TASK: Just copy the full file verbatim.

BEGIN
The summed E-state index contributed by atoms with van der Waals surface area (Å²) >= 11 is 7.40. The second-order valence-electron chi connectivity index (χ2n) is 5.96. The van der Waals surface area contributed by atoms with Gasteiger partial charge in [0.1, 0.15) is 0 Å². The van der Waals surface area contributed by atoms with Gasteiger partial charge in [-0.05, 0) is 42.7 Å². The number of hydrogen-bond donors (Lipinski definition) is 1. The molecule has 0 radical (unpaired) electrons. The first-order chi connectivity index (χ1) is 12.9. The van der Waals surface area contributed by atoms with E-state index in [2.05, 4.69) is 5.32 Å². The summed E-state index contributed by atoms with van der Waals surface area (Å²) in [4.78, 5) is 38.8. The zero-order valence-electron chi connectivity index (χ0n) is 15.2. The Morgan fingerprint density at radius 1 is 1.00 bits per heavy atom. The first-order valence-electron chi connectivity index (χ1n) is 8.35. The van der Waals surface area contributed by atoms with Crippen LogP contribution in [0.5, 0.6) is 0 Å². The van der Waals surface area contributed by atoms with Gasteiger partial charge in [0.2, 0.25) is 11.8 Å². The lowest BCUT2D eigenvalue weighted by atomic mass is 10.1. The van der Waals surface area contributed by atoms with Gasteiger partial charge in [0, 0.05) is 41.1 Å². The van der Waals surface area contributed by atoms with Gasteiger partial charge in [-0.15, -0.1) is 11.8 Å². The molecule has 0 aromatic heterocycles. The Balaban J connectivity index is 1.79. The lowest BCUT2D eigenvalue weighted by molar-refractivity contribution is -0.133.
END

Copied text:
The summed E-state index contributed by atoms with van der Waals surface area (Å²) >= 11 is 7.40. The second-order valence-electron chi connectivity index (χ2n) is 5.96. The van der Waals surface area contributed by atoms with Gasteiger partial charge in [0.1, 0.15) is 0 Å². The van der Waals surface area contributed by atoms with Gasteiger partial charge in [-0.05, 0) is 42.7 Å². The number of hydrogen-bond donors (Lipinski definition) is 1. The molecule has 0 radical (unpaired) electrons. The first-order chi connectivity index (χ1) is 12.9. The van der Waals surface area contributed by atoms with E-state index in [2.05, 4.69) is 5.32 Å². The summed E-state index contributed by atoms with van der Waals surface area (Å²) in [4.78, 5) is 38.8. The zero-order valence-electron chi connectivity index (χ0n) is 15.2. The Morgan fingerprint density at radius 1 is 1.00 bits per heavy atom. The first-order valence-electron chi connectivity index (χ1n) is 8.35. The van der Waals surface area contributed by atoms with Crippen LogP contribution in [0.5, 0.6) is 0 Å². The van der Waals surface area contributed by atoms with Gasteiger partial charge in [0.2, 0.25) is 11.8 Å². The lowest BCUT2D eigenvalue weighted by atomic mass is 10.1. The van der Waals surface area contributed by atoms with Gasteiger partial charge in [0, 0.05) is 41.1 Å². The van der Waals surface area contributed by atoms with Gasteiger partial charge in [-0.15, -0.1) is 11.8 Å². The molecule has 0 aromatic heterocycles. The Balaban J connectivity index is 1.79. The lowest BCUT2D eigenvalue weighted by molar-refractivity contribution is -0.133.